Simplified denitrification models: overview and properties

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This paper reviews simplified process models for denitrification. More than fifty models were considered. The majority of these (simple) models are based on potential denitrification-either measured as a soil's property or computed from organic C dynamics-or consider denittification as a first-order decay process. As it is generally accepted that environmental soil conditions affect the denitrification process, reduction functions are used. Although denitrification is truly driven by the non-availability of oxygen, most authors argue that oxygen dynamics in soil is hard to simulate (or to measure). Therefore, water content is used as a complementary for oxygen diffusion. The higher the water content, the less oxygen will be present. Other factors that influence denitrification are nitrate-nitrogen content, soil temperature and soil acidity (pH). The availability of easily decomposable organic carbon determines the value of potential denitrification or the first-order decay rate constant. Although there seems to be consensus about the mathematical formulation of the simple process model, the shapes of the reduction functions differ largely between the models, especially for the water content reduction function. From a sensitivity analysis it follows that the model is most sensitive to the parameters of the water content reduction function, indicating that these parameters and the water content must be determined with great accuracy.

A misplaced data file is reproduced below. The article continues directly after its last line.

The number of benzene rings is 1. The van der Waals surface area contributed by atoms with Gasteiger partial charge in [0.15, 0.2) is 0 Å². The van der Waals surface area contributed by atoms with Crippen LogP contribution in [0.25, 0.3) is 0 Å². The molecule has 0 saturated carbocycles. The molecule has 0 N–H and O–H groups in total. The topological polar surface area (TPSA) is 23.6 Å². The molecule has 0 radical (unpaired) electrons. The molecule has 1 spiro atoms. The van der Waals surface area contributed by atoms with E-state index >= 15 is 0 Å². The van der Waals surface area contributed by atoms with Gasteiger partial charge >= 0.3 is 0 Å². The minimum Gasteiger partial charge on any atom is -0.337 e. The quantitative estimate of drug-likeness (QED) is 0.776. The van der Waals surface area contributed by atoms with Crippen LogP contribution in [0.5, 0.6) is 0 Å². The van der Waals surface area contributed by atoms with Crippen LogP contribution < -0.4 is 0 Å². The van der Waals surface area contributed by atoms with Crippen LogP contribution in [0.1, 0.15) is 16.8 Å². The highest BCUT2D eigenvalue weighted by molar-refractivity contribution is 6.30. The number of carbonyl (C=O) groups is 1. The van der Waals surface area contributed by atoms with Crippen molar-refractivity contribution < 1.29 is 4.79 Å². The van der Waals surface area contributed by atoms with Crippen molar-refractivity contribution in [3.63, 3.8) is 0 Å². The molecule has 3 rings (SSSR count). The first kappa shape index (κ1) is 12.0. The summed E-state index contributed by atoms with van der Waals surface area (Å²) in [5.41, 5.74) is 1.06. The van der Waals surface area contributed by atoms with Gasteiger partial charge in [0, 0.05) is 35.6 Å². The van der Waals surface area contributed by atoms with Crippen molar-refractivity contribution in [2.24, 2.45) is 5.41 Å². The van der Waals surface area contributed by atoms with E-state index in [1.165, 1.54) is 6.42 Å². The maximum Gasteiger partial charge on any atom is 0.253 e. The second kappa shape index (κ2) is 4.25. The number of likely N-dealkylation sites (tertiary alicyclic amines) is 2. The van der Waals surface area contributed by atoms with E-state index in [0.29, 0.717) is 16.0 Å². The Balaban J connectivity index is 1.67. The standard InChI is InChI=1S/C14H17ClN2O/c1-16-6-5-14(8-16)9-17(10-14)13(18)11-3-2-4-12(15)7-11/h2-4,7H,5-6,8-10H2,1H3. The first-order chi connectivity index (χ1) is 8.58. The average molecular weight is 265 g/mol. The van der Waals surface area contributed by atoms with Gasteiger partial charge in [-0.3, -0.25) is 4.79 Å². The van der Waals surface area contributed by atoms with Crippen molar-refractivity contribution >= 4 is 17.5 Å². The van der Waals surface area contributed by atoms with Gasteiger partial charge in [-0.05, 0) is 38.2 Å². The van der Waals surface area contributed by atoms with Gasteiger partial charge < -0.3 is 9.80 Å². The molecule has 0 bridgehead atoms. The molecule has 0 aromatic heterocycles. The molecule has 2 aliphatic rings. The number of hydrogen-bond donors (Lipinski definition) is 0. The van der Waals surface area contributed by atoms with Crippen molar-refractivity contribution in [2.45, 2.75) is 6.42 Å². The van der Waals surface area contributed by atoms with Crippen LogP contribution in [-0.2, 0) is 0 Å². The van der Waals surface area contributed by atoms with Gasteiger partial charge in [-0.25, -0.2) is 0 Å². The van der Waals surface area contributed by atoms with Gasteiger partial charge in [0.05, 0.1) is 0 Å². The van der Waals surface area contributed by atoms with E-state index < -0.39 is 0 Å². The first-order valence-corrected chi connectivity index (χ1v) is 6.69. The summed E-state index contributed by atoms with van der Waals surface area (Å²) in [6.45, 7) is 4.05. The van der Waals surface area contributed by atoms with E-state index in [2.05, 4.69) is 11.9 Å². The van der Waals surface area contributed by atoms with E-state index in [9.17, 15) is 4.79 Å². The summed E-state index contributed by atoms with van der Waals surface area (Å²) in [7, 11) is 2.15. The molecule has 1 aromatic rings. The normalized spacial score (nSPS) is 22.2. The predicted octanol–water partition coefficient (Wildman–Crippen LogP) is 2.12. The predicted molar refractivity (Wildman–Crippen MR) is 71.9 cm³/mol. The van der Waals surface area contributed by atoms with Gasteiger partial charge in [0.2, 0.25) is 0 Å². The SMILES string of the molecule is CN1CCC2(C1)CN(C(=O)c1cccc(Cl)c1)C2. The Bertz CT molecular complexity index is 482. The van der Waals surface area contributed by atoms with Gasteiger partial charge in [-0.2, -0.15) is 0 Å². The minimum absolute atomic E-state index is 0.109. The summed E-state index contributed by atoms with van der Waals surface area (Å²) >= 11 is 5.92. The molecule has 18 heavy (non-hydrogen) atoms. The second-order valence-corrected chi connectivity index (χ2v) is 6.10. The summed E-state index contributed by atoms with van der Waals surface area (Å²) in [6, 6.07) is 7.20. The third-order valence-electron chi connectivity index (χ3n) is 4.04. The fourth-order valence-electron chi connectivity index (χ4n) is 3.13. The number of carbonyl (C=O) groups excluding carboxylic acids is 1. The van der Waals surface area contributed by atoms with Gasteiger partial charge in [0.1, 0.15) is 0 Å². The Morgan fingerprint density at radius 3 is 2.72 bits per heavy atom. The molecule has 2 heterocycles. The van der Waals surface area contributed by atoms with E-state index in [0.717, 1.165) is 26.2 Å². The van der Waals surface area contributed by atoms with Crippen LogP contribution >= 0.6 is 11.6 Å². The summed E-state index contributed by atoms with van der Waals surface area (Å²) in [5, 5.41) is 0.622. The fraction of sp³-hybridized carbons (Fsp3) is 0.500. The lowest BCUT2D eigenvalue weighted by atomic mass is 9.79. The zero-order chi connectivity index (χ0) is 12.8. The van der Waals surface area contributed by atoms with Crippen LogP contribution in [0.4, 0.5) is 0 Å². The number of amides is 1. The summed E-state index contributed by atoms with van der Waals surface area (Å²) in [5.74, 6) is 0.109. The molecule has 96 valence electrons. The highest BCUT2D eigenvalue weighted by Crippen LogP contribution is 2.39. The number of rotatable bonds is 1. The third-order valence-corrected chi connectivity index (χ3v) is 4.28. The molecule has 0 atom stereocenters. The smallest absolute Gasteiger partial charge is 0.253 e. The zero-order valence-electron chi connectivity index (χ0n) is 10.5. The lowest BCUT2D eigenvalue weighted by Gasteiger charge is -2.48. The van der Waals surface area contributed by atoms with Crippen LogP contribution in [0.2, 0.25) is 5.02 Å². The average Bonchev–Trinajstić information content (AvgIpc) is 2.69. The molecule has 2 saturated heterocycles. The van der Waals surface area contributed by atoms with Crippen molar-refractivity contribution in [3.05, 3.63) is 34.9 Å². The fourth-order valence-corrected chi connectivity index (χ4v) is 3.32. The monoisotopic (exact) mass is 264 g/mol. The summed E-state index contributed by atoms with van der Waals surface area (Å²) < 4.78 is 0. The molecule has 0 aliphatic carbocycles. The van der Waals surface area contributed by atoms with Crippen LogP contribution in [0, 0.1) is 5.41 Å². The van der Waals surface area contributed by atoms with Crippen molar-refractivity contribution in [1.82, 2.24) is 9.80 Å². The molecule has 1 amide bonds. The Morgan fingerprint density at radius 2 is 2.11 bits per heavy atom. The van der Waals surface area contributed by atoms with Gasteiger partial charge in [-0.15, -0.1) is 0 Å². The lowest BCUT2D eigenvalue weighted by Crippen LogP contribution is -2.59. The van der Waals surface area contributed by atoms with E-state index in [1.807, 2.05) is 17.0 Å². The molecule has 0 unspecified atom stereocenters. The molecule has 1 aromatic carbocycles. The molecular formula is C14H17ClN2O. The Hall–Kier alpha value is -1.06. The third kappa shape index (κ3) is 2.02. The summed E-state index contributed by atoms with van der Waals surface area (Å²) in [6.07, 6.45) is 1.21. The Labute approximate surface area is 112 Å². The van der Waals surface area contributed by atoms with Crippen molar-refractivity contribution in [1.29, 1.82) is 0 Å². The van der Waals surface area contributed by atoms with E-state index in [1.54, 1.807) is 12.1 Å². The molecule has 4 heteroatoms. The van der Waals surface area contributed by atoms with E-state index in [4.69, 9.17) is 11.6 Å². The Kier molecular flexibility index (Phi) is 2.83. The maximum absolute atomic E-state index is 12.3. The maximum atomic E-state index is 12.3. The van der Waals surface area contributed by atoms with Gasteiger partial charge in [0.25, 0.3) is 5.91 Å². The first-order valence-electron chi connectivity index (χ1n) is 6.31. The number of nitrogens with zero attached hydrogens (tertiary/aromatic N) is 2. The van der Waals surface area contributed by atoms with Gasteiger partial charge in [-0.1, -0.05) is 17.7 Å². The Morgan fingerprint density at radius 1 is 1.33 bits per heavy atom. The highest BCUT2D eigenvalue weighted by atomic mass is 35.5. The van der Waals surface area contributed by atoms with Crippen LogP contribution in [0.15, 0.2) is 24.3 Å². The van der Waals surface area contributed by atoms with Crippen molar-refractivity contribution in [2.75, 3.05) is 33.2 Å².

Original languageEnglish
Pages (from-to)444-463
Issue number3-4
Publication statusPublished - 2006


  • nitrous-oxide evolution
  • management model
  • winter-wheat
  • forest soils
  • potential denitrification
  • generalized-model
  • rainfall events
  • empirical-model
  • water-quality
  • n2o emissions


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